The Italian state television network, RAI, has broadcast a documentary that contains footage and testimony proving that the American military has used chemical weapons in Iraq, including in civilian areas. The film, titled Fallujah: the hidden massacre, specifically examined the use of white phosphorous, an incendiary and corrosive chemical agent, during the US assault on Fallujah in November 2004. Former US soldiers, Iraqi doctors and international journalists were interviewed, and graphic images were shown of Iraqi civilians killed by chemical weapons.
The filmmakers spoke with former army specialist Jeff Englehart, who participated in the Fallujah offensive. He was asked if US forces had used chemical weapons. “From the US military, yeah, absolutely,” Englehart replied. “White phosphorus, possibly napalm may or may not have been used, I don’t know. I do know that white phosphorus was used, which is definitely, without a shadow of a doubt, a chemical weapon.”
The former soldier, who is now strongly opposed to the war, described how he saw the corpses of those killed by phosphorous. “Burned. Burned bodies. I mean, it burned children, and it burned women. White phosphorus kills indiscriminately. It’s a cloud that will within, in most cases, 150 metres of impact will disperse, and it will burn every human being or animal....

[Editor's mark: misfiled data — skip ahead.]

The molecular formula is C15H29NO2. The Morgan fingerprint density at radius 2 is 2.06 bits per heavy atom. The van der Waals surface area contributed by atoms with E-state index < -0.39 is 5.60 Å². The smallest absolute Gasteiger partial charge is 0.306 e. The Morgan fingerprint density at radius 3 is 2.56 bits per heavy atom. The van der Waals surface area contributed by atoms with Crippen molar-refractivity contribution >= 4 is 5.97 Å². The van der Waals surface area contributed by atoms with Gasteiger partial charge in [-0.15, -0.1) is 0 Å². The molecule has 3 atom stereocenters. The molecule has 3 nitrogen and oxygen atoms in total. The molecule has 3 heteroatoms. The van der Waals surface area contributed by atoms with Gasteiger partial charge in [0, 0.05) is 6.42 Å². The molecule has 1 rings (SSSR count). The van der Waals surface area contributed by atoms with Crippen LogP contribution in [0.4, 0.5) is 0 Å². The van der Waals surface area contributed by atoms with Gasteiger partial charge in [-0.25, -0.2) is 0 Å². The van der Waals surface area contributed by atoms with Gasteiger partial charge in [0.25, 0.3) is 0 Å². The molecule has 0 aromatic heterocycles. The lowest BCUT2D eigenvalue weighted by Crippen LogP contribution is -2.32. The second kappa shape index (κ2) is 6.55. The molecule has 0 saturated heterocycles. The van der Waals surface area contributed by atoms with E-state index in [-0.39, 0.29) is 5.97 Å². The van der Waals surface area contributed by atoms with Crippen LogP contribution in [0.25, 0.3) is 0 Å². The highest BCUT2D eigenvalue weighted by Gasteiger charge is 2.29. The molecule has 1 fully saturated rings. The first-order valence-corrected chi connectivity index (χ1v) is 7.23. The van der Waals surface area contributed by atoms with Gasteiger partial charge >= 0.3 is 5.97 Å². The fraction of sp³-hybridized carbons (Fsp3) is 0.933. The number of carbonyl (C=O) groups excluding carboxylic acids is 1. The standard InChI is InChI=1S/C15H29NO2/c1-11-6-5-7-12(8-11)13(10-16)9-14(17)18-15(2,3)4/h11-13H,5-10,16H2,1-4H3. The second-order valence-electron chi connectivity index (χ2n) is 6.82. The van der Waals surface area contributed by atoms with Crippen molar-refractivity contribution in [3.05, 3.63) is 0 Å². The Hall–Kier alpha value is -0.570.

“The gasses from the warhead of the white phosphorous disperse in a cloud. And when it makes contact with skin, then it’s absolutely irreversible damage—burning of flesh to the bone.... If you breathe it, it will blister your throat and your lungs until you suffocate, and then it will burn you from the inside. It basically reacts to skin, oxygen, and water. The only way to stop the burning is with wet mud. But at that point, it’s just impossible to stop.”
The documentary contained footage shot by a team of Iraqi doctors who entered Fallujah after the offensive to assist with the burial of the dead. The film’s narrator described the horrific images: “The bodies of civilian casualties, of women still clutching the masbaha, the Islamic rosary, their bodies showing strange injuries, some burnt to the bone, others with skin hanging from their flesh. There is no sign of bullet wounds. The faces have literally melted away, just like other parts of the body. The clothes are strangely intact... Some animals are also dead without any apparent injury.”
The documentary also broadcast a number of still images collected by Mohamad Tareq al-Deraji, the director of the Centre for the Study of Human Rights in Iraq. The photographs showed men and women burned beyond recognition, their skin either caramelised or completely dissolved. In some cases little more than the victims’ skulls and teeth remain. None of the clothes on the bodies are burnt, indicating that conventional weapons could not have been responsible.